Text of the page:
Perception of Risk Lowers Teen Drug Use

Parents are often concerned about the choices their teens make related to substance use. They think of the consequences associated with drugs and alcohol, and wonder if their children are capable of understanding the impact that poor choices could make on their lives.

Research has shown that dialogue between parents and young people can influence teen drug use. According to a new report from the Substance Abuse and Mental Health Services Administration (SAMHSA), understanding of the risks really changes the game.

SAMHSA provides regular reports about trends in substance abuse across the United States. The information is often gained through surveys among certain age groups and provides detailed information that can be used to ensure that education, intervention and treatment efforts are coordinated for the geographical areas and segments of the population that need it the most.

The report recently released by the Administration provides new insight about the connection between the perception of risk and use trends among teenagers. While the report does not attempt to provide information about a causal relationship between perception of risk and use, there are previous studies establishing perception of risk as a determinant of use.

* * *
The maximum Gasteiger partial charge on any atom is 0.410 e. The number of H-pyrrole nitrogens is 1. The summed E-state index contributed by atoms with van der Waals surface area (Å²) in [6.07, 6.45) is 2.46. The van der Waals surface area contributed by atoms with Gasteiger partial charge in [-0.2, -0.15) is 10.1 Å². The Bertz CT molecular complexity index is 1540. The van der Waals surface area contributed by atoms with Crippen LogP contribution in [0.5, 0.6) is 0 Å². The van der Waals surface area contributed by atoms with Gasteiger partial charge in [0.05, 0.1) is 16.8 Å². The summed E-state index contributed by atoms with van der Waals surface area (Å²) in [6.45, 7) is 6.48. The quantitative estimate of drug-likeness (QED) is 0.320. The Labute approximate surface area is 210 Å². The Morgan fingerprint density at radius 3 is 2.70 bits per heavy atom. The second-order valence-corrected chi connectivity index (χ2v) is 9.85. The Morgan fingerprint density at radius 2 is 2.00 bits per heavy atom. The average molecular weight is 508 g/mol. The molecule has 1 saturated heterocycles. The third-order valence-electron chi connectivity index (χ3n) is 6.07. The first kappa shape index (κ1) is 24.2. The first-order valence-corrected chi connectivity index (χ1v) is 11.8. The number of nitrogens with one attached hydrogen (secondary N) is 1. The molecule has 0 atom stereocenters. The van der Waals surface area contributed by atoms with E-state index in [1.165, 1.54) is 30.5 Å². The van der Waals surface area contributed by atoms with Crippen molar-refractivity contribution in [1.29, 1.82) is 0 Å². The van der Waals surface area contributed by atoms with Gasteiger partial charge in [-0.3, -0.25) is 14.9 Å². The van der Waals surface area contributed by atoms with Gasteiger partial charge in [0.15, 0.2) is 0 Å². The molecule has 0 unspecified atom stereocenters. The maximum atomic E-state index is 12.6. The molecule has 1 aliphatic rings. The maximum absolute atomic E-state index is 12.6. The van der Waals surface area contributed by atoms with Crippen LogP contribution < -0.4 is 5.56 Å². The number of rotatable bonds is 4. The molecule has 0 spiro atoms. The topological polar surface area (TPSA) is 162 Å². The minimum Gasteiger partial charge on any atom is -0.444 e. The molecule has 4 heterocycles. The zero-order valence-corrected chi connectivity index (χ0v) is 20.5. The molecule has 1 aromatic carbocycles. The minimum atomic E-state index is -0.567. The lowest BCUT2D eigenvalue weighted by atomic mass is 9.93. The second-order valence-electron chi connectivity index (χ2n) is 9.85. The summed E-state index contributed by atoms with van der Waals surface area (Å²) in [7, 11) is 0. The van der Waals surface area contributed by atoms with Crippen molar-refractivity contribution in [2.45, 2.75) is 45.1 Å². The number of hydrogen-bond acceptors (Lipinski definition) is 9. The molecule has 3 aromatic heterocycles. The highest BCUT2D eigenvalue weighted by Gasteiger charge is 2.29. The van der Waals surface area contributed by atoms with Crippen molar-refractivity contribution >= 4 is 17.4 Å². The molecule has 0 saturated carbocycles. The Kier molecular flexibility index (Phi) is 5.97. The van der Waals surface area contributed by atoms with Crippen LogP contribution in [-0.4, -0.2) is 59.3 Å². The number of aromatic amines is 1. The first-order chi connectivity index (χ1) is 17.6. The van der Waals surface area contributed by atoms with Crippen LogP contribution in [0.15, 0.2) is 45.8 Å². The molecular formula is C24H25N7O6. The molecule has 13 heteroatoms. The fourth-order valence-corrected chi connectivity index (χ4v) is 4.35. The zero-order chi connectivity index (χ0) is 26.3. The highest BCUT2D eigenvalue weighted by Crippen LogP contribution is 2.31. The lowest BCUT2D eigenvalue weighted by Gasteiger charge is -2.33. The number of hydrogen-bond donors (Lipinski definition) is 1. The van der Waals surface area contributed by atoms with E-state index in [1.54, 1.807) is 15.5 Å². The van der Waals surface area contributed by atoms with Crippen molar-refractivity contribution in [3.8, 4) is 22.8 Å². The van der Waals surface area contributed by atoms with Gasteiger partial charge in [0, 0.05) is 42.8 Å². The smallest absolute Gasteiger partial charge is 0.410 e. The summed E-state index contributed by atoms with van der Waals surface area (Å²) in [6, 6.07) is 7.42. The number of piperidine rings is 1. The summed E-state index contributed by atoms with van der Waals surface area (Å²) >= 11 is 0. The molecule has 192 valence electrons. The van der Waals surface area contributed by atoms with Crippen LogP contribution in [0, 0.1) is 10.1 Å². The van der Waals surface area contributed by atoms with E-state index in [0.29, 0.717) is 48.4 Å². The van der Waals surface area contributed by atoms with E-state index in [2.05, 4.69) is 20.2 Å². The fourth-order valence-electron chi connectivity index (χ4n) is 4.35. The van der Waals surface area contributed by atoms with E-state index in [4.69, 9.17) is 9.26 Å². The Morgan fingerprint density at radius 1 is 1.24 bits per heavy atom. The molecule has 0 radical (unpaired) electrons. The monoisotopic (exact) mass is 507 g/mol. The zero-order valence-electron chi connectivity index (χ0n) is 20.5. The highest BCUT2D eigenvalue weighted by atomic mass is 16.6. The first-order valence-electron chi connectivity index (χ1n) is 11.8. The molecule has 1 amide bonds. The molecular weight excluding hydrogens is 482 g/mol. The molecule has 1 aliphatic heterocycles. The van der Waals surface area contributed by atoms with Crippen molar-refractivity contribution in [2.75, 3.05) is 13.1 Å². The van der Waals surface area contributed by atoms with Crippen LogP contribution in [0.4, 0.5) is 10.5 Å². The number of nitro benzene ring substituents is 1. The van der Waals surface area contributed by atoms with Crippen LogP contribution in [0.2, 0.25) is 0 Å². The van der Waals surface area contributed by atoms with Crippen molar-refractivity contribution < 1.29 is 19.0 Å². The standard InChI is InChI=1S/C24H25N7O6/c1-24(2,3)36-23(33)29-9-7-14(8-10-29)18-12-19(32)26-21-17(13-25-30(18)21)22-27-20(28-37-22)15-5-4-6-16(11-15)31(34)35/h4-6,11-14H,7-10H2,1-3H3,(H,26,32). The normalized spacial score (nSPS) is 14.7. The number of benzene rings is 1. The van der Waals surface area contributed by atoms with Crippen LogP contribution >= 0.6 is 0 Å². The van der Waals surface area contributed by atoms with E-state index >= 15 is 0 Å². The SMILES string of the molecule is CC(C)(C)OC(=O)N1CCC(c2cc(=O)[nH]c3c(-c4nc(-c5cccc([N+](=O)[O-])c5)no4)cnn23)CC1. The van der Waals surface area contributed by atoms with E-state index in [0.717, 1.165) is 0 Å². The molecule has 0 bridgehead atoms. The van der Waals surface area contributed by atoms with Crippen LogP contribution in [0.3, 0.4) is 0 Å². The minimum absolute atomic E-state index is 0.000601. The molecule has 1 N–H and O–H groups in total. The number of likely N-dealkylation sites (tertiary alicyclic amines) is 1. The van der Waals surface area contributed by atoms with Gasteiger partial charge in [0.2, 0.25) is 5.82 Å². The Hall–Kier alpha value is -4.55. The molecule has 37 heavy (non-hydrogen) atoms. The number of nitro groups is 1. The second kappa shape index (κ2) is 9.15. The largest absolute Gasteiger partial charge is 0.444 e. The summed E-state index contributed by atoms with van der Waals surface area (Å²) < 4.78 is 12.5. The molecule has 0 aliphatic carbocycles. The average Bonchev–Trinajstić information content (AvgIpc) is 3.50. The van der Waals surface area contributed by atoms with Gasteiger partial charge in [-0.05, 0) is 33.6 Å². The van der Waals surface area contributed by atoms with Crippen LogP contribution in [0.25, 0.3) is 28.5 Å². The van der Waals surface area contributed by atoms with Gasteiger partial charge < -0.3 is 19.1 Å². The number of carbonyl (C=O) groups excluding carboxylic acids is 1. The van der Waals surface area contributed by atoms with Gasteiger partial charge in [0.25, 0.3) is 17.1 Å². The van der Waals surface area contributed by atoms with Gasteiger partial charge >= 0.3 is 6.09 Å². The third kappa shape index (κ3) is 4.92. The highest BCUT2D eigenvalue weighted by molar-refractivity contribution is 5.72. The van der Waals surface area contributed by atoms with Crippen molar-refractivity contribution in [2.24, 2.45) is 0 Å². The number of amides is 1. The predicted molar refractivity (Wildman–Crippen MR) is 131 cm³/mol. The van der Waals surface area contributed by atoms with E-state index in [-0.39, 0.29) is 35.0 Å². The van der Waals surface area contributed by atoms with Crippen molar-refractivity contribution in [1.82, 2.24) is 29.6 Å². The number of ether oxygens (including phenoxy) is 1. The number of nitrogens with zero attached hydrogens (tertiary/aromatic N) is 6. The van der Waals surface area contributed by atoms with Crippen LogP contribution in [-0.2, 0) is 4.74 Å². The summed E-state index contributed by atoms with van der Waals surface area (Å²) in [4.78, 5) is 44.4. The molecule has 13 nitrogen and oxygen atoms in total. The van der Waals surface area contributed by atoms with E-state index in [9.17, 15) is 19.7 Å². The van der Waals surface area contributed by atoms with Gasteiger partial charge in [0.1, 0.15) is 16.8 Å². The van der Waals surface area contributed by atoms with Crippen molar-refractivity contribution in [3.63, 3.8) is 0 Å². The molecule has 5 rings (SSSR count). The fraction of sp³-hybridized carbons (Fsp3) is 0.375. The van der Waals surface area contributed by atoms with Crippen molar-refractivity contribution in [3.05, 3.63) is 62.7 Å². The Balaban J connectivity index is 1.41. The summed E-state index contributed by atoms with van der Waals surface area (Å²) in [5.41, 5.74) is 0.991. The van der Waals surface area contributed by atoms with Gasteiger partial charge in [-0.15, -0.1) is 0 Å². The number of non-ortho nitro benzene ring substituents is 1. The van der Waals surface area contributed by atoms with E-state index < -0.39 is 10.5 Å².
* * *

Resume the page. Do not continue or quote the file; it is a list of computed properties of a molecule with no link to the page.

The National Survey on Drug Use and Health (NSDUH) was the tool used to gather data about teens’ perceptions of risk and actual use of substances. In the NSDUH, the teens aged 12 to 17 were asked about the physical risks and other types of harm associated with consuming alcohol and using marijuana, cocaine, LSD and heroin. The teens were asked to respond using a scale of one to four, with one representing “no risk” and four representing “great risk.”

The respondents were also asked about their past 30 day substance use. The report issued by SAMHSA provides information for the years 2002 to 2011.

The report shows that the percentage of teens who reported a perception of great risk from the consumption of five or more alcohol drinks in a week increased from 38.2 in 2002 to 40.7 in 2011. Along with the increase in perceptions of risk, there was a drop in binge drinking among teens from 10.7 percent in 2002 to 7.4 percent in 2011.

In addition, those teens who reported a perception of great risk from the use of marijuana also had lower use rates than those teens who did not perceive significant risk attached to the use of the drug.

While the perception of risk attached to the use of cocaine has remained stable from 2002 to 2011, there has been a drop in use from 0.6 percent in 2002 to 0.3 percent in 2011. The perceived risk attached to LSD dropped from 76.2 percent to 71.3 percent between 2002 and 2011, but there was no significant change in actual use during that period. A similar pattern was observed for heroin perceived risk and actual use.

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